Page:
Tuesday, 7 April 2009

Disintegration in slow motion

The combination of satellite images and the internet is providing a fascinating coverage of what appears to be the break up of the Wilkins Ice Sheet on the Antarctic Peninsula. Everyday sees images posted from the Advanced Synthetic Aperture Radar (ASAR) on the Envisat satellite showing new rifts in the narrow strip of ice that connects the Wilkins Ice shelf to Charcot Island. 

Not that all the news from the Antarctic is bad. The National Snow and Ice Data Center information shows that the total extent of sea ice in the southern hemispher continues to trend upwards in the long term from the average of the years 1979 to 2000.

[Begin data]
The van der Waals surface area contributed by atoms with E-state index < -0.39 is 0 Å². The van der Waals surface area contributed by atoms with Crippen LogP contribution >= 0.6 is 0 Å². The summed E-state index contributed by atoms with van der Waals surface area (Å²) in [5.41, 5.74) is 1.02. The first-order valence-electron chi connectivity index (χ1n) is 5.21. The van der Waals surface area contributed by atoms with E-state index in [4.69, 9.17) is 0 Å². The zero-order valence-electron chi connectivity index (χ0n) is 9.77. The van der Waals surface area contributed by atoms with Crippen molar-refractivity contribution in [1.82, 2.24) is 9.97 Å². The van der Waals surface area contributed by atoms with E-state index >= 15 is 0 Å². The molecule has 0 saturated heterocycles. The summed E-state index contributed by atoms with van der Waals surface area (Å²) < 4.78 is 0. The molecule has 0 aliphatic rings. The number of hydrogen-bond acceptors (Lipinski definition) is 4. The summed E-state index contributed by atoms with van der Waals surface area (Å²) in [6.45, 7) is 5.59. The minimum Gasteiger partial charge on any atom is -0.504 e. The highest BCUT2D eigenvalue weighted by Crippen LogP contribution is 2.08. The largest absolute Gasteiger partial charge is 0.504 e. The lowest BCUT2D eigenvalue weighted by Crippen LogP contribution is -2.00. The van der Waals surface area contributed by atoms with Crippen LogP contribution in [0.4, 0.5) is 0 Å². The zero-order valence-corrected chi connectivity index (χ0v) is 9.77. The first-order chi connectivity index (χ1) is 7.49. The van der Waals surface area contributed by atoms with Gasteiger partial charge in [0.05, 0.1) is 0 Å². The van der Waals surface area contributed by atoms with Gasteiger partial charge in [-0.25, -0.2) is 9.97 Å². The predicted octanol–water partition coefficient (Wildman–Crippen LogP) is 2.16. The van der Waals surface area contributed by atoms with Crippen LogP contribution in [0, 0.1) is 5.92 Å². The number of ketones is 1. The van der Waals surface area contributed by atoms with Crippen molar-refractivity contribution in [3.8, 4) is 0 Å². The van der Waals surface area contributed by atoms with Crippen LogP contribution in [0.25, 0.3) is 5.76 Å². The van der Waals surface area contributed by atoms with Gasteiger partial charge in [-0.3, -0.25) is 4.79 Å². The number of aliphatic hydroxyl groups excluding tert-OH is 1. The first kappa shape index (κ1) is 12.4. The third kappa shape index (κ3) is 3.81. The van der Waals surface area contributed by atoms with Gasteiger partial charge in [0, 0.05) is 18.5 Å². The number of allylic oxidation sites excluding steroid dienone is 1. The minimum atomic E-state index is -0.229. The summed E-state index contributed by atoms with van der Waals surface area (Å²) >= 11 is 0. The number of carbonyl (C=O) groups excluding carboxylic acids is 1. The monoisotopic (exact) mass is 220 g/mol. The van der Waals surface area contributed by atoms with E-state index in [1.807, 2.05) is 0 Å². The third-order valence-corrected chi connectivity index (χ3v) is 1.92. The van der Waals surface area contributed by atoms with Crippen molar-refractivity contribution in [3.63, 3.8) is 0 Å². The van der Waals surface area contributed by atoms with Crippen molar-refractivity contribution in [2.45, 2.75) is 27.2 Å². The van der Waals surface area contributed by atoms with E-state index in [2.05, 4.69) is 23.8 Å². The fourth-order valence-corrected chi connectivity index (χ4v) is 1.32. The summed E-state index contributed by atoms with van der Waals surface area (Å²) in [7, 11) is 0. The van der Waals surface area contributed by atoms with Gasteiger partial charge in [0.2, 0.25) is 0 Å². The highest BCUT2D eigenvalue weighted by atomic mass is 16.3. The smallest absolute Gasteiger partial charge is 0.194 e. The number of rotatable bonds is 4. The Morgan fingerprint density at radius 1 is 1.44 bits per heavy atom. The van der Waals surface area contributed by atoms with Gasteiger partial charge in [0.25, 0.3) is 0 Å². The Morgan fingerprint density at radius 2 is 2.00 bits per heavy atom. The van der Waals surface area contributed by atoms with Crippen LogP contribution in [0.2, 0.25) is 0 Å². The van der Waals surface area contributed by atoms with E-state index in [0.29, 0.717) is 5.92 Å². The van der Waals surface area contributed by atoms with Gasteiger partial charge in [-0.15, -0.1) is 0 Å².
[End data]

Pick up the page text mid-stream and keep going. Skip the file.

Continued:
As for this year, the 2009 daily average, while below the level reached in the same period of 2008, continues to be above the long term average.

At the other pole the evidence remains gloomy. The long term trend continues down.

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